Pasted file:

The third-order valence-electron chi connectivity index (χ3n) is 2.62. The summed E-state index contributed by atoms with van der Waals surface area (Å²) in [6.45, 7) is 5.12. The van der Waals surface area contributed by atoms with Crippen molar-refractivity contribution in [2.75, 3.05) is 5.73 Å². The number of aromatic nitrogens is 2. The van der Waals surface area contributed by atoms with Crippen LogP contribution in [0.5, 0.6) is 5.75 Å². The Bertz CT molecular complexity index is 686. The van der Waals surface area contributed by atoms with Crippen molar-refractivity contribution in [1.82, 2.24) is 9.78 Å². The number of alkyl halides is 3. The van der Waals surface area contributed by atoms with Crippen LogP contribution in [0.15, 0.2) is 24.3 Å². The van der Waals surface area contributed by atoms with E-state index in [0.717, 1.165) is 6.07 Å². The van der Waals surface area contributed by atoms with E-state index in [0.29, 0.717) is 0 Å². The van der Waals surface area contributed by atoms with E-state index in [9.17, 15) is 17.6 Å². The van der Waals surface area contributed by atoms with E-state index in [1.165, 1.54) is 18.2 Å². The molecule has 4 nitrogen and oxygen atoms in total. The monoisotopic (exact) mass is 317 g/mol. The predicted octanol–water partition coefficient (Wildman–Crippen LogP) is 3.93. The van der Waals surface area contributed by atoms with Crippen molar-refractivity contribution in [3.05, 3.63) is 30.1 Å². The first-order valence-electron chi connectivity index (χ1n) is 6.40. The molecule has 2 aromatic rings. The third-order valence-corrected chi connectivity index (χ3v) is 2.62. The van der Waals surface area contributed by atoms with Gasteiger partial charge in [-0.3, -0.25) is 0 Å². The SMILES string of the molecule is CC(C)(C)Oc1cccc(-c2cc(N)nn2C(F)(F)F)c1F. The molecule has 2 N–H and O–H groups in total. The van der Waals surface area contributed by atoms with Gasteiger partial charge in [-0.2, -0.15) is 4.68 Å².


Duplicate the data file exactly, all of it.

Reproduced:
The third-order valence-electron chi connectivity index (χ3n) is 2.62. The summed E-state index contributed by atoms with van der Waals surface area (Å²) in [6.45, 7) is 5.12. The van der Waals surface area contributed by atoms with Crippen molar-refractivity contribution in [2.75, 3.05) is 5.73 Å². The number of aromatic nitrogens is 2. The van der Waals surface area contributed by atoms with Crippen LogP contribution in [0.5, 0.6) is 5.75 Å². The Bertz CT molecular complexity index is 686. The van der Waals surface area contributed by atoms with Crippen molar-refractivity contribution in [1.82, 2.24) is 9.78 Å². The number of alkyl halides is 3. The van der Waals surface area contributed by atoms with Crippen LogP contribution in [0.15, 0.2) is 24.3 Å². The van der Waals surface area contributed by atoms with E-state index in [0.717, 1.165) is 6.07 Å². The van der Waals surface area contributed by atoms with E-state index in [0.29, 0.717) is 0 Å². The van der Waals surface area contributed by atoms with E-state index in [9.17, 15) is 17.6 Å². The van der Waals surface area contributed by atoms with E-state index in [1.165, 1.54) is 18.2 Å². The molecule has 4 nitrogen and oxygen atoms in total. The monoisotopic (exact) mass is 317 g/mol. The predicted octanol–water partition coefficient (Wildman–Crippen LogP) is 3.93. The van der Waals surface area contributed by atoms with Crippen molar-refractivity contribution in [3.05, 3.63) is 30.1 Å². The first-order valence-electron chi connectivity index (χ1n) is 6.40. The molecule has 2 aromatic rings. The third-order valence-corrected chi connectivity index (χ3v) is 2.62. The van der Waals surface area contributed by atoms with Gasteiger partial charge in [-0.3, -0.25) is 0 Å². The SMILES string of the molecule is CC(C)(C)Oc1cccc(-c2cc(N)nn2C(F)(F)F)c1F. The molecule has 2 N–H and O–H groups in total. The van der Waals surface area contributed by atoms with Gasteiger partial charge in [-0.2, -0.15) is 4.68 Å².